Weather The Storm If You Can
For most investors, the best approach is to do nothing. This too shall pass. The market will eventually rebound and return to its pre-crash levels. The losses may be painful in the moment but solid companies will find ways to rebound and continue growing.
The only concern at this point is your immediate expenses. Can you truly weather the storm, or will you be forced to sell your investments to cover your living expenses?
If you have to sell your investments to cover expenses, consider a dividend portfolio. Rather than having to sell your stocks, use the dividend payments to cover your expenses instead. This becomes more realistic on a full-time level if you are sitting on a big nest egg, but you have to start from somewhere.
Being forced to sell your investments to cover your expenses can result in you selling incredible companies at inconvenient price points.
If you’ll need the money within the next 3–6 months, it shouldn’t be in growth stocks. You should instead pick safer investments for that money such as a CD or a money market.
Also Read How to Take Advantage of a Recession
Focus On Growing Your Income
Also Read 7 Common Money Traps to Avoid
When a portfolio bleeds red, it’s not exciting. It’s hard to look at some of your hard earned money suddenly vanish. That’s part of the game with any investment. Somedays you’ll magically get more money. On other days, some of your hard earned money will suddenly vanish.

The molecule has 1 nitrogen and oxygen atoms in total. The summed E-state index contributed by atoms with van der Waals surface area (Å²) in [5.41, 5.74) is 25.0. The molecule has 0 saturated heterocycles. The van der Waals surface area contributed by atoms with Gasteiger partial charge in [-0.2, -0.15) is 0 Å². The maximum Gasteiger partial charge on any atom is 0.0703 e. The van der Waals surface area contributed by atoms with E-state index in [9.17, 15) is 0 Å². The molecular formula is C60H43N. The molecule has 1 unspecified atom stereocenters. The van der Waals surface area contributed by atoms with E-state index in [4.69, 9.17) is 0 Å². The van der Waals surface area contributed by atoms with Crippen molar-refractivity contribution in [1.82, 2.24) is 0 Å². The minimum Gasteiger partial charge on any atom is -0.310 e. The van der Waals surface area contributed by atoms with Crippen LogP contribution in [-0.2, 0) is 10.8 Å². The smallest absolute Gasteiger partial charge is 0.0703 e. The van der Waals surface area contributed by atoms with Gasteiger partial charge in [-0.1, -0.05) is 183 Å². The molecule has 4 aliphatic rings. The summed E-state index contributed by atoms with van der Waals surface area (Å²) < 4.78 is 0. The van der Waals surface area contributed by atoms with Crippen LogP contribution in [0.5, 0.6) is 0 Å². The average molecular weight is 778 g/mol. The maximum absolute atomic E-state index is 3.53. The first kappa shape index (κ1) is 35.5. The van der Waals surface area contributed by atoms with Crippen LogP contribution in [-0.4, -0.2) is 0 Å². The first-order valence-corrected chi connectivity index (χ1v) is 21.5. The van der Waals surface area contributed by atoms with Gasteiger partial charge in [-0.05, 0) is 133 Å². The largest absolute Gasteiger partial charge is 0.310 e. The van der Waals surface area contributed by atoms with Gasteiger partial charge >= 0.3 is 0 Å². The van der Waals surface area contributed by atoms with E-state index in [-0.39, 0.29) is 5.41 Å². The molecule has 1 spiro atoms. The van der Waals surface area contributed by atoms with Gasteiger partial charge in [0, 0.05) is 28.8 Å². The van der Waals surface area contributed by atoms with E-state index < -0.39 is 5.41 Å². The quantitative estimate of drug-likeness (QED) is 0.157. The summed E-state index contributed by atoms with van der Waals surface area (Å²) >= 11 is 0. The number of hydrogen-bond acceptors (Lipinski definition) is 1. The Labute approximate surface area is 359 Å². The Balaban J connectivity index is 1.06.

It’s easy to focus on our portfolios, but a key determinant in our wealth is how much money we contribute to our portfolios each month.
Earn from Stock Market Crash 2021
The more you make and the less you spend, the more you can contribute to your portfolio each month. Growing your income allows you to grow your portfolio and do a better job at paying off expenses.
The latter is just as important because then you won’t have to sell your shares to pay your living expenses.
Even when you leave your job, you should never fully retire. I’m an advocate for the semi-retirement lifestyle where you still work part-time but on your terms.
You should always place a strong emphasis on income growth. That will help you with portfolio growth and make a downturn in the stock market less stressful.